The diagram above is a simple Petri net. The little black dot traveling around is a “token” which represents the current state of the Petri net. As you can see, this is not just a diagram, it’s one that can capture different states by “firing transitions” (the little rectangles are transitions). The interesting thing is that because Petri nets are well structured, one can compile the diagram above into a lower level language to run as a program which interacts with multiple micro-services and/or modules. This is exactly what we are doing at Statebox. Take a moment to compare the approach you would usually take to design a process, to the advantages you may gain from using a visual approach of modelling the architecture (in this case of a process) for a piece of software which runs in a Bitcoin ATM.

  • It’s easier for non-technical people to contribute to the modelling of the process in a meaningful way
  • The surface area for errors is reduced (on the process level)
  • One gets access to mathematical tools which can be applied to Petri nets, such as state space analysis to detect dead locks and prevent illegal states
  • It’s easier to be sure all edge cases and errors have been addressed because diagrammatic reasoning helps us abstract from low level information (for example, the equivalent of the diagram above written out in plain English or conditional statements is a lot harder to reason about than the nice visual representation we have here)
  • Building UIs based on the different states of the process — this makes it easier to manage the complexity of matching state of the system with what’s being shown in the UI and has a nice synergy with reactive programming.
  • Although not necessarily an exclusive property of modelling things visually, having a structure such as a Petri net is able to manage complexity as it has a lot of information embeded into it (such as the set of legal “next” states). Consequently, this doesn’t have to be addressed in code and often simplifies APIs and middleware.

A thing to keep in mind is that visual programming doesn’t have to be about implementing low level logic such as interaction with third party services, APIs. At Statebox, we believe that the effective way to use it is to model things on a higher level instead (higher level can be a bit misleading here because it can refer to high level system architecture or a lower level process such as the one above which runs in an ATM). By leveraging the power of Petri nets and marrying them with category theory to impose additional restrictions on their behavior, we are building a well defined language for defining processes/protocols. Our tool-kit (which is under development but already being used in several real world use-cases to be announced soon) is designed for visual modelling of processes using these “categorified” Petri nets. In addition, it provides an engine which allows the transitioning of the net/process from one state to another. This in and of itself is a powerful tool but we are creating an entire open source ecosystem and tooling around this approach to programming.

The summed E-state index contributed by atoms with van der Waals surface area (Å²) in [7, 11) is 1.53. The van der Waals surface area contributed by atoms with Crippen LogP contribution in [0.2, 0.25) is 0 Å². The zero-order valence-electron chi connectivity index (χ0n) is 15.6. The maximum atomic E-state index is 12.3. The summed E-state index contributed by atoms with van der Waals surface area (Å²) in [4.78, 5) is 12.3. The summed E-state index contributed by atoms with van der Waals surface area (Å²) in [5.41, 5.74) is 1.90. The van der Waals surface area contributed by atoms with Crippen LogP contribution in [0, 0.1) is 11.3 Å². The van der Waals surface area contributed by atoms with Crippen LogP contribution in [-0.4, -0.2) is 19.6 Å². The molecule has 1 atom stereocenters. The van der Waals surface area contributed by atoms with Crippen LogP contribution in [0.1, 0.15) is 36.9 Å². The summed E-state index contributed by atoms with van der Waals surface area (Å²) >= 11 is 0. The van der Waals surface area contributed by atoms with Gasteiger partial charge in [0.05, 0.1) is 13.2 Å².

Some features of the Statebox system so far include a string diagram editing tool for Petri nets, event sourcing based data storage scheme, categorical data schema migrations, private-public key “role” permission system, blockchain like merkle trees and hashing for data integrity, relatively easy functorial mapping (think integration) to other systems (cloud services, blockchains, languages etc.), strong typing (places and transitions in our flavor of Petri nets have types), automatic API and form generation, well structured data which has built in meta-data about different roles in the system (KPIs), termination guarantees and other insights gained from applying state space analysis, simplified formal verification of processes and out-of-the-box formally verified components. Additionally, we are developing a type construction language based on polynomials which allows easy “type translation” between different languages called Typedefs.

We are planning to write more blogs to expand on some of the topics above so if there is anything you would like for us to write about or would like clarifications, please let me know in the comments section. Below are some resources that can help you learn about Petri nets, category theory and string diagrams.

The resources below were produced by our advisers who are world renowned experts in their respective fields. If you’re looking for more similar stuff, join our Telegram channel and we’ll be happy to chat with you.

Pawel Sobocinski’s blog about graphical linear algebra — I recommend starting from Episode 1 and skipping any sections you are familiar with. Pawel does an amazing job of taking one from basically 0 understanding of visual algebra and category theory to being able to reason about both and understanding the relationship between the two in an intuitive way by using diagrams and building up the complexity of the semantics over time.
7 Sketches in Compositionality by Brendan Fong and David Spivak — This is an amazing book about category theory and compositionality explained through real world problems in a way that doesn’t require prerequisite knowledge. It’s designed so as to not build too much on itself so that each section makes sense separately.
Bob Coecke’s Picturing Quantum Processes— an amazing book about using visual approaches to understanding quantum theory.